Published July 20, 2009
Devotions , Legion
Allocutio for Curia Meeting 19 July 2009
In the course of our work, we will encounter many difficulties. They may be big and small, but there is one thing in common: we like to complain about them. It is not wrong to release some frustration or to tell your troubles to a close friend, but sometimes we end up hurting others if we are not careful with our words. And the problem is nowhere to being solved because we are just so tired. Maybe we should learn to offer up our suffering. What does it mean? We can make an act of love by saying ‘My God I offer you my suffering’. We can also tie it in with an intention. For example, for someone’s healing or conversion. We can also this during the sacred liturgy especially the Holy Mass. As the priest offers up the holy sacrifice of bread and wine, we too must raise up our hearts ‘Sursum Corda’.
What are the benefits? We can cultivate the virtues of patience, resignation to the divine will, and perseverance. It gives us a sense of peace because our suffering is made holy; it is not in vain. We also avoid harming others. When we offer up our suffering to God, we can be sure that he is also watching over us, always ready to help.
Published July 11, 2009
Army , Unit Life
I am entering the last sixty three days of my fulltime National Service. One journey ends and another will begin soon. I need to settle the remaining matters at work as soon as possible, or else I will not be able to leave in peace.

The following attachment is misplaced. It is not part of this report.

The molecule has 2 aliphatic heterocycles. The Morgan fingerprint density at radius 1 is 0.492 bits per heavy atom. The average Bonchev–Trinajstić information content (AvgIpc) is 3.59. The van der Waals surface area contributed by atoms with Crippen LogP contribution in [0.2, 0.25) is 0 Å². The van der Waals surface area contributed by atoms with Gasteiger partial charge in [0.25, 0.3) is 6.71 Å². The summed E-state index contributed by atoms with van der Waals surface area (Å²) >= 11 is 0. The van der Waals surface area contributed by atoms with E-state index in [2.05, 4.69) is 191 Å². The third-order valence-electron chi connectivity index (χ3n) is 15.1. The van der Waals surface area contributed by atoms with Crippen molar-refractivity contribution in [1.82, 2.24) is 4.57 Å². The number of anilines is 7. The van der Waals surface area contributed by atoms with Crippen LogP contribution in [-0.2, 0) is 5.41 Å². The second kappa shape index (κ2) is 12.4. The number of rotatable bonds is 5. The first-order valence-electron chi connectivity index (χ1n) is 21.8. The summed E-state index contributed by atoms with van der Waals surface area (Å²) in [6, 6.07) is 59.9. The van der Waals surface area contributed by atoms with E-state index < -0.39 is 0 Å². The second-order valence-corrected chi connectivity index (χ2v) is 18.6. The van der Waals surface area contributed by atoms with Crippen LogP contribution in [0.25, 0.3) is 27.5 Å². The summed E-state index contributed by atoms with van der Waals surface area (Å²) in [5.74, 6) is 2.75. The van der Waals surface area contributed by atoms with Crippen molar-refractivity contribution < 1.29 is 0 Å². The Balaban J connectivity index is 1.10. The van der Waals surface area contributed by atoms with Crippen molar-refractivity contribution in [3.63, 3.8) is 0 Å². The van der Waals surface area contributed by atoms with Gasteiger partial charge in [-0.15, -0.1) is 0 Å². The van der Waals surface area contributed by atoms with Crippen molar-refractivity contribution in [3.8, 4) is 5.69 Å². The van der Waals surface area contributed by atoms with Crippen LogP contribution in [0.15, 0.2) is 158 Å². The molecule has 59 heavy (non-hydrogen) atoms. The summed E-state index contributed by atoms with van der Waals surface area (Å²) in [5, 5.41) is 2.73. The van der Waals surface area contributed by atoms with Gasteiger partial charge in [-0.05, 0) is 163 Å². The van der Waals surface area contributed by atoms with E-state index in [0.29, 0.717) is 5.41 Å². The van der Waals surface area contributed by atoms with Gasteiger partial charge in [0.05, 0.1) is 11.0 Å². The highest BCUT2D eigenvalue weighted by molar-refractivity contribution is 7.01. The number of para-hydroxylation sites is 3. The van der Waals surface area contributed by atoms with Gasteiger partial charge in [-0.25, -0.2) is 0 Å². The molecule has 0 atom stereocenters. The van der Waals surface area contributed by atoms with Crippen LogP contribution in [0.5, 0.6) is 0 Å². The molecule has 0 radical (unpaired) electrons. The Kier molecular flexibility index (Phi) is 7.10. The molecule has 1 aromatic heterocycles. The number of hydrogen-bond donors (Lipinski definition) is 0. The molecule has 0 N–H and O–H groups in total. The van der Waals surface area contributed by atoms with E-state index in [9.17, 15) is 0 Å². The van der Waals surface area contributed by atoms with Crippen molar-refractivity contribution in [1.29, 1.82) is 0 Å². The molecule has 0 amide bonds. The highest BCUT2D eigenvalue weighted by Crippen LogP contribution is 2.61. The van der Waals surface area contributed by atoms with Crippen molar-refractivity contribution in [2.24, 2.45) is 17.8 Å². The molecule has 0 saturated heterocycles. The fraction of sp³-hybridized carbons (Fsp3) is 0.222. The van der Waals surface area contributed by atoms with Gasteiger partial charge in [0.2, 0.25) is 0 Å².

Yet obstacles continue to rise before my face. When one job is finished, another one pops up. Work never ends. I try to organize and plan my work by breaking them up into small bits but they seem to be ever increasing; any form of time tabling and scheduling seems hopeless. Time is running out.
I’m beginning to think that I cannot settle everything nicely in time for my replacements. I work overtime; I forgo my nights’ out; I even delay my own book out timing, but nothing seems to be working. Maybe it is time to be the bad guy, and do what my predecessors called ‘Throwing The Shit’.
But isn’t that just taking the easy way out? I’ll just be like a thousand other NSFs who did the same thing, thus adding to our inglorious reputation for being lazy. (Shut up, I will not sign on as a regular soldier.)
Maybe I am not working efficiently enough. In this age it is often said that we should work smart, not work hard. An easy thing to say, but hard to do. For someone who is used to putting in 100% effort and yet dismayed with unfruitful results, maybe I’m too behind the times.
A friend once told me, ‘You want to do the right thing but you complain so much.’ She is right. I must finish this race well. By the grace of God, I must.
May the Lord grant us quiet night and perfect END! Amen!